There are interesting dynamics involved in exploring the influence of a person's gender or race on their own racial or gender attitudes. Gender can have a softening influence on racial views among whites, which can lead to white females' increased support of progressive racial attitudes. Race/ethnicity can also have a softening effect on gender attitudes of minorities, which can lead to minorities' increased support of progressive gender attitudes. These two theories on gender and racial attitudes are combined in this chapter in order to examine the interactive effects of both.

First it is necessary to discern the respondents' general attitude toward minorities in politics and their racial attitudes, and then test for gender differences in relation to racial/ethnic groups and racial differences in relation to gender. The expectation is that minority respondents will be more supportive of progressive racial attitudes than white males. Further, white females are expected to be more sympathetic than white males to minorities' attempts to enter politics. This leads to hypothesis 1: 

H1: White women are more likely than white men to hold progressive racial attitudes.

Next, the respondents' general attitude toward women in politics--their gender attitudes--must be determined to test for gender and racial differences among all racial/ethnic groups. Females are expected to be more sympathetic than males to females' attempts to enter politics. Minority respondents are also expected to be more supportive than white males of progressive gender attitudes, which is hypothesis 2.

H2: Minorities are more likely than white men to hold progressive gender attitudes.

This analysis provides timely insight on the public's attitude toward underrepresented groups in politics. It offers support to the theory that minority female candidates, including Latinas, can expect to receive increased electoral support from both minorities and white females.

Data

National public opinion data from the General Social Survey (GSS) cumulative dataset--compiled from 1972 until 2010--is used to test the two hypotheses. The GSS is an annual interview survey of U.S. households conducted by the National Opinion Research Center (NORC). This data "tracks the opinions of Americans over the last four decades" (GSS 1998). This analysis uses weights to provide an accurate account of the makeup of the national population.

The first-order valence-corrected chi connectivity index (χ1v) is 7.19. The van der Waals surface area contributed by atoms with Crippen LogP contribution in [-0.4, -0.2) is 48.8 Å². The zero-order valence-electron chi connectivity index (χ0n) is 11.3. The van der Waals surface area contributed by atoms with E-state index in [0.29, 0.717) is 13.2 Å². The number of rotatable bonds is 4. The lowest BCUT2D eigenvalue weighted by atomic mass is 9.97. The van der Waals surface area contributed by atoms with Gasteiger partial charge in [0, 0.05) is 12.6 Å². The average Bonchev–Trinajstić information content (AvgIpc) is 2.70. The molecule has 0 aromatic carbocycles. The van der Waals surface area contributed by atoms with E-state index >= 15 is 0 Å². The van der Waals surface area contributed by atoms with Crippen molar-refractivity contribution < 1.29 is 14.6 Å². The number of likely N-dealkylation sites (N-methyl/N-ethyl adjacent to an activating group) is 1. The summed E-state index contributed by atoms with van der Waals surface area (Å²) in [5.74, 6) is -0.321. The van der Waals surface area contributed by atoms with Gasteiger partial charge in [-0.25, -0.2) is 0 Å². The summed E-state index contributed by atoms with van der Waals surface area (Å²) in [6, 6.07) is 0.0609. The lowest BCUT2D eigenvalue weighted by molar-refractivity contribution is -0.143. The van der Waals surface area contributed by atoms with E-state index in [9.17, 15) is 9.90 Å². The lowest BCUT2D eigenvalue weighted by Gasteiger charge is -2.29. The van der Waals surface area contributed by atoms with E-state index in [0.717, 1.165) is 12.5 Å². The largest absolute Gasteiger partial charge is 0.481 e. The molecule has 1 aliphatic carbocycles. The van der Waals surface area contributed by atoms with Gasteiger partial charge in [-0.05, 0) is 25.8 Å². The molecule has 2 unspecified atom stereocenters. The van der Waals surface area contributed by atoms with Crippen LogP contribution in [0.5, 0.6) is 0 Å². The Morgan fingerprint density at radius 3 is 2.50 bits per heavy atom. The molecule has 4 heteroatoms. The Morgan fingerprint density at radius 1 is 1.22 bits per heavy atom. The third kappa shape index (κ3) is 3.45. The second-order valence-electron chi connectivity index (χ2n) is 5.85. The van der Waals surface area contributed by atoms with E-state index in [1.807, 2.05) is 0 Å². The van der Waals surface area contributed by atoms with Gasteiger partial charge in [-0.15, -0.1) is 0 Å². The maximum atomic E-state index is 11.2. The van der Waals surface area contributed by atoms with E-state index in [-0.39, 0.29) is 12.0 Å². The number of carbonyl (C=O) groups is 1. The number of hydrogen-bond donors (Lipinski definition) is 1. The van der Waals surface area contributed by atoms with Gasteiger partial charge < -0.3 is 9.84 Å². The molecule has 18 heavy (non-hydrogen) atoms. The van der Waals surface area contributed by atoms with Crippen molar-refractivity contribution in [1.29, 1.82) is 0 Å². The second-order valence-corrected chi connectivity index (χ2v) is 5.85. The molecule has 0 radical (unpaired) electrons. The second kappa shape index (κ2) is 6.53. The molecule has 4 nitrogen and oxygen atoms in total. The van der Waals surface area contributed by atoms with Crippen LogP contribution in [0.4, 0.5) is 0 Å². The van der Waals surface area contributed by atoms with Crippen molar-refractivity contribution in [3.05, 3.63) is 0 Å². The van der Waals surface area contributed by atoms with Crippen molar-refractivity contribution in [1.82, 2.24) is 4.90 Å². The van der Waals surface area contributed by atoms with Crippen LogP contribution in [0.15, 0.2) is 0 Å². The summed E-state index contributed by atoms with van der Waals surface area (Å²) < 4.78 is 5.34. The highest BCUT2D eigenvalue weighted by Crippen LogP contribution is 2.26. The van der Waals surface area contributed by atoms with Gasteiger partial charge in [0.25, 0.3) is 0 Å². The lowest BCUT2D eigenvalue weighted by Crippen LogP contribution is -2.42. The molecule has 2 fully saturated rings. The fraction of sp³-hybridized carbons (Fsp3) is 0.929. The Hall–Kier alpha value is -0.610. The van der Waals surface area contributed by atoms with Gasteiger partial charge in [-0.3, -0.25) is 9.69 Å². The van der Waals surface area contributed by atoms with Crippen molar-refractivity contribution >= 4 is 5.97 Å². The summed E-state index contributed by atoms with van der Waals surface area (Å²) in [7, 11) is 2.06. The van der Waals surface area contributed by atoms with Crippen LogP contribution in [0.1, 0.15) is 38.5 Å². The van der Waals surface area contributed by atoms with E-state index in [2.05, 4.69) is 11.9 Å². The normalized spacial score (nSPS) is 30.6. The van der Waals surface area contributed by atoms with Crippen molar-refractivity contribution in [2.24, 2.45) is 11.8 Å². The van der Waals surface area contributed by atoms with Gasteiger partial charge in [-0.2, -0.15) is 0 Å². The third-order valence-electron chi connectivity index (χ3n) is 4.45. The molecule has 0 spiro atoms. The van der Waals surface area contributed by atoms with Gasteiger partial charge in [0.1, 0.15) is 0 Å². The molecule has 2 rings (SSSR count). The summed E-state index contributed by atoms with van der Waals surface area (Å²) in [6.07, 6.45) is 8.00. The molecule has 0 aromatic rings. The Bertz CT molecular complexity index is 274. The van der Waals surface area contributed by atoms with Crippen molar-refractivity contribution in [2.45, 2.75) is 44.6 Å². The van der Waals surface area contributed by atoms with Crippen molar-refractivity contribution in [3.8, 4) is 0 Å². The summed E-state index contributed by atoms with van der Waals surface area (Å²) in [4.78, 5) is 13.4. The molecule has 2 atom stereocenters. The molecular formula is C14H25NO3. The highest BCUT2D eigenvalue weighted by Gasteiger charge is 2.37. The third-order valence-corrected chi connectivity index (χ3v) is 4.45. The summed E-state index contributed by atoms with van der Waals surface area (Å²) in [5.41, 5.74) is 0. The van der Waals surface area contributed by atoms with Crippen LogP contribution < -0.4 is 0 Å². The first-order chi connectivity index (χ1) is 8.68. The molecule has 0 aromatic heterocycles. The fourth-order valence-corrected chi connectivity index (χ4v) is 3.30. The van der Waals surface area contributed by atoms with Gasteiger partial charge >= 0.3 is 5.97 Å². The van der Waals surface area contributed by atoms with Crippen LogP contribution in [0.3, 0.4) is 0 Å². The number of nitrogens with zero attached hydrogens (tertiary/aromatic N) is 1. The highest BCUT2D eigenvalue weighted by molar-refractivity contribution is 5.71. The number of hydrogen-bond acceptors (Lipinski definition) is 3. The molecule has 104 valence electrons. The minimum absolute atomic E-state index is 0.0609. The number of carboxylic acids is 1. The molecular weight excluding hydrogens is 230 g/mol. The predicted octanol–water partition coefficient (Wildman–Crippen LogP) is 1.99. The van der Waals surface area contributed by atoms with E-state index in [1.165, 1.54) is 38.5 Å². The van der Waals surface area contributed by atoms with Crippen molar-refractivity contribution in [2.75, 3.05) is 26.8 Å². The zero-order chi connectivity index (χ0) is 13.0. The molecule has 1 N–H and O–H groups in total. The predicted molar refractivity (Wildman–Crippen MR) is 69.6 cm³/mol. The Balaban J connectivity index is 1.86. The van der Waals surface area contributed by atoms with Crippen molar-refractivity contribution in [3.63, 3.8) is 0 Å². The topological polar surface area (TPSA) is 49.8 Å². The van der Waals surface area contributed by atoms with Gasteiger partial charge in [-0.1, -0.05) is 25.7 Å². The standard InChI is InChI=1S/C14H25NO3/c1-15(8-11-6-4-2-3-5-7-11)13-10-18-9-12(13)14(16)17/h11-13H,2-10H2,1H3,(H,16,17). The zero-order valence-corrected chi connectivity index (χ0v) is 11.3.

Racial Attitudes

My first analysis investigates the influence of gender and race/ethnicity on respondents' progressive racial attitudes. The GSS question seeking to determine the respondent's willingness to vote or support blacks in politics is worded as follows: (a) If your party nominated a (black/African American) for president, would you vote for him if he were qualified for the job? This question is coded as a dichotomous ("yes"/"no") variable, with "one" signifying support of a black candidate for president.

This is the type of question predominantly used in all national surveys to discern the level of support for any minority in politics; it is also the only question of its kind currently available in surveys. This question was previously only hypothetical, but became realistic with the 2008 election of President Barack Obama.

The survey goes on to present four questions that assess the respondent's racial attitudes toward various racial/ethnic groups, testing for gender/racial differences in the process. These questions were used by the GSS for their 2002 wave and include (b) Feelings towards Latinos, blacks, Asians, or whites. They are recorded on a scale of "nine"--representing very warm feelings toward the particular racial/ethnic group--to "one"--representing very cool feelings. 

Gender Attitudes

The second section of the survey utilizes several questions that assess the respondents' view of the role of women in politics, or their progressive gender attitudes. The GSS question asks about the respondent's willingness support a female candidate for President: (a) If your party nominated a woman for president, would you vote for her if she were qualified for the job? The question is coded as a dichotomous variable, with "one" signifying support for such a candidate. This question is also the one used in all national surveys to examine the support of women candidates. Further, it is now more realistic, after Hillary Clinton's candidacy for president in 2008, to ask the public if they will support a female candidate for president.